"a fish, a barrel, and a smoking gun"
for 16 March 1998. Updated every WEEKDAY.
TV Is God



Two weeks ago, Fred Friendly

died. With a name like that, how

could you not be involved with

television? Indeed, Friendly was

a producer at CBS in the '50s

and '60s, making his reputation

by deflating Senator Joe

McCarthy's gassy unAmerican

Activities sideshow. That nifty

trick landed him the presidency

of CBS News in 1964. Just two

years later, he resigned when

network brass refused to

interrupt a rerun of I Love

Lucy to let him cover a Senate

hearing on Vietnam. That may

sound like a metamedia moment

too perfect to be true. But who

could make this shit up?

Friendly spent the next 30 years

railing against the slow,

head-bobbing descent of TV

"journalism" into cheap

revival-tent entertainment. That

Maury Povich, John Tesh, and

Jerry Springer aren't hosing

down peepshow booths instead of

hosting TV shows is evidence

enough of how fruitless

Friendly's efforts were. When he

died last Tuesday at the age of

82, doctors say Friendly

suffered a series of strokes.

But we suspect CBS's coverage of

the Nagano Olympics left him

vulnerable to the real coup de

grâce - the Grammy Awards

broadcast. The older generation

just can't abide such a public

display of self-flagellation.

That, after all, was the whole

point of cable, right?




More than one critic has noticed

the similarities between

masturbating and watching TV: We

all do it, but we wouldn't want

to get caught. Still, times are

certainly changing. Diddling

yourself has become stylish

(although Woody Allen noticed

"at least it's sex with someone

I love" long before the era of

safe sex), and it's chic indeed

to take TV seriously (even Woody

remade The Sunshine Boys with

Peter Falk for CBS last

Christmas). And why shouldn't we

take it seriously? Why should

our hairy-palmed Christian

friends have a monopoly on all

the great vices?

If watching TV

is the moral and menial

equivalent of whacking off, it's

not all that different from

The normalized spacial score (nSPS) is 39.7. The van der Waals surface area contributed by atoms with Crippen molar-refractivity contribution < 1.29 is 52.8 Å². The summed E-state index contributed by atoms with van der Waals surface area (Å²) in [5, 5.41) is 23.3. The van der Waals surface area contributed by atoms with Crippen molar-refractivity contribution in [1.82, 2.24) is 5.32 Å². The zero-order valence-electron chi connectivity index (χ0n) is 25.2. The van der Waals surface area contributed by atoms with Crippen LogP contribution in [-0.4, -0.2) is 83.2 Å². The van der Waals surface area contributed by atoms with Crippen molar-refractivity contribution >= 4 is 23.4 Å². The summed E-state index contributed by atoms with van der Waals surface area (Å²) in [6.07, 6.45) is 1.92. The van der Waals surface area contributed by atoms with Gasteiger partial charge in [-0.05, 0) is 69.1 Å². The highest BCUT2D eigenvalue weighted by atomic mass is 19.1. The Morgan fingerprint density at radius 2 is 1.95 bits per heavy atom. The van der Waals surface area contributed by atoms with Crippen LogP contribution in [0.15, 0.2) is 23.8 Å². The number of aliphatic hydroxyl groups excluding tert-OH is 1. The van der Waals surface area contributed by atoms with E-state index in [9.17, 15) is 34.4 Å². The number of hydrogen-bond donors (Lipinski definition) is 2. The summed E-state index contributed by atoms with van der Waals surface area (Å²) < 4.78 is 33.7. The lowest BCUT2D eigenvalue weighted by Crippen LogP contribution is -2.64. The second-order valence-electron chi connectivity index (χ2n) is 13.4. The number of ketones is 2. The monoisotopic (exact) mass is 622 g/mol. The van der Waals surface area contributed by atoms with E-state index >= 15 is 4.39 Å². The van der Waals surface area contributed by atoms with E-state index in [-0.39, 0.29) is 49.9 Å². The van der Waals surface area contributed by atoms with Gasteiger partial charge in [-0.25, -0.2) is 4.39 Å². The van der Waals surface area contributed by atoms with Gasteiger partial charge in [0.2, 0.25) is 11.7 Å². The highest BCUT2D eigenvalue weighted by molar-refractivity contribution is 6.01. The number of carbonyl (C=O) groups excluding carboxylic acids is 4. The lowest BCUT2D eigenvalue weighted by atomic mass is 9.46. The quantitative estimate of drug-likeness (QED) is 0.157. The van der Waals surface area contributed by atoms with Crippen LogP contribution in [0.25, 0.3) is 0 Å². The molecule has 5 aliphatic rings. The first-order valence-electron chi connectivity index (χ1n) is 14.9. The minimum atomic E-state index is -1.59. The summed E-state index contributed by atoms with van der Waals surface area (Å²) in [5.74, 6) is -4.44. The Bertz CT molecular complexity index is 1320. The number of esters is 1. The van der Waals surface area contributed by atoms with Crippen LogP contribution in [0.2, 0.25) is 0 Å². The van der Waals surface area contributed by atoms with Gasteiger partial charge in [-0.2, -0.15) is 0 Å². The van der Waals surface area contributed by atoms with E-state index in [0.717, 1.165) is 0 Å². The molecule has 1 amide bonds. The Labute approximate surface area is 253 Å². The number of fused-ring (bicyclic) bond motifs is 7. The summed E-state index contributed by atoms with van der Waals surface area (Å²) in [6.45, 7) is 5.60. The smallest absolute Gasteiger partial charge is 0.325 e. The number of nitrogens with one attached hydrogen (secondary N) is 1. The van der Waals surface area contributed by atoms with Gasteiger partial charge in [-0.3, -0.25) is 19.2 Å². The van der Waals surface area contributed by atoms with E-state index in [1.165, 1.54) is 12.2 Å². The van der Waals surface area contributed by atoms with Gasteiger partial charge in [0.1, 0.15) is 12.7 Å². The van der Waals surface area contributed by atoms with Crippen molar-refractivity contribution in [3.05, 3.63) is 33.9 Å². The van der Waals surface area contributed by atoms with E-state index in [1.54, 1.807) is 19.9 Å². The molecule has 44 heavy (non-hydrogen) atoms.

getting down with someone just

like you. In other words, TV may

be the purest form of

homoeroticism yet devised. But

one thing's for sure: ABC

executives would rather not

pursue the question in a light

prime-time comedy, if at all.

Late last month, in the midst of

February sweeps, the stiffs

reportedly started preparing Ellen's

pink slip. DeGeneres predictably

claims the network can't take

the heat of her open sexuality

on or off the set. Of course, it

may have a little something to

do with the fact that her show

isn't very funny - something

that tends to reflect badly in

the Nielsens for an alleged sit

com. On the other hand, we can

certainly see Ellen's point. ABC

may as well just say it: If

we're going to devote a whole

season to a humorless recital of

tedious identity politics, let's

leave it to an angry straight

white male. Someone like Matt

Drudge. Or Fred Goldman.



You laugh? Like we said, who could

make this shit up? Matt Drudge,

the flagbearer if not originator

of what we like to call

"glory-hole journalism," has

penned a deal with Fox for his

own weekly TV program. While the

irony of this development

constitutes an enigma wrapped in

a paradox bound up in a

colostomy bag, we just can't

work up a lather about it the

way others can. It's not very

remarkable that Drudge, who by

now is accustomed to being

portrayed as both the Jesus and

the Judas of new media, is the

only one laughing. It remains to

be seen whether Zippergate will

actually materialize into a bona

fide crisis in the eyes of

anyone who doesn't write

headlines for a living. In any

case, Drudge was quick to

capitalize on the exposure such

a hot scoop would inevitably

bring. Always one to hype

himself as an important part of

every news story, Drudge is a

natural for TV. One sanguine

appearance on Meet the Press

launched a thousand hairbrained

editorials, and his place in

broadcast journalism was

assured. We're not sure what

Drudge TV will look like, but if

you said "the bastard offspring

of Hank Hill and Dana Sculley,"

you'd probably get odds.

Not to be outdone in the high stakes of

real annoying TV, UPN announced

it's struck a deal with Fred

Goldman, a man who gives an

entirely new meaning to the

phrase "dead-beat dad."

Goldman's obsession with his

murdered son and O. J. Simpson

used to seem mythical. Now it's

gone well beyond that, to become

pathological. UPN assures

potential viewers that Search

for Justice with Fred Goldman

will profile other people who

have been screwed by the legal

and judicial systems. But for

our sake - and for the sake of

UPN advertisers - we can only

hope Goldman will keep a watchful

eye on O. J.'s golfing handicap.



It may be silly to blame TV for

killing Fred Friendly. But

honestly it was a matter of kill

or be killed. If he'd had his

way, reruns would be a thing of

the past, broadcasters would be

trained professionals, and ad

rates would never exceed the GNP

of Botswana. And what kind of

world would that be?

courtesy of E. L. Skinner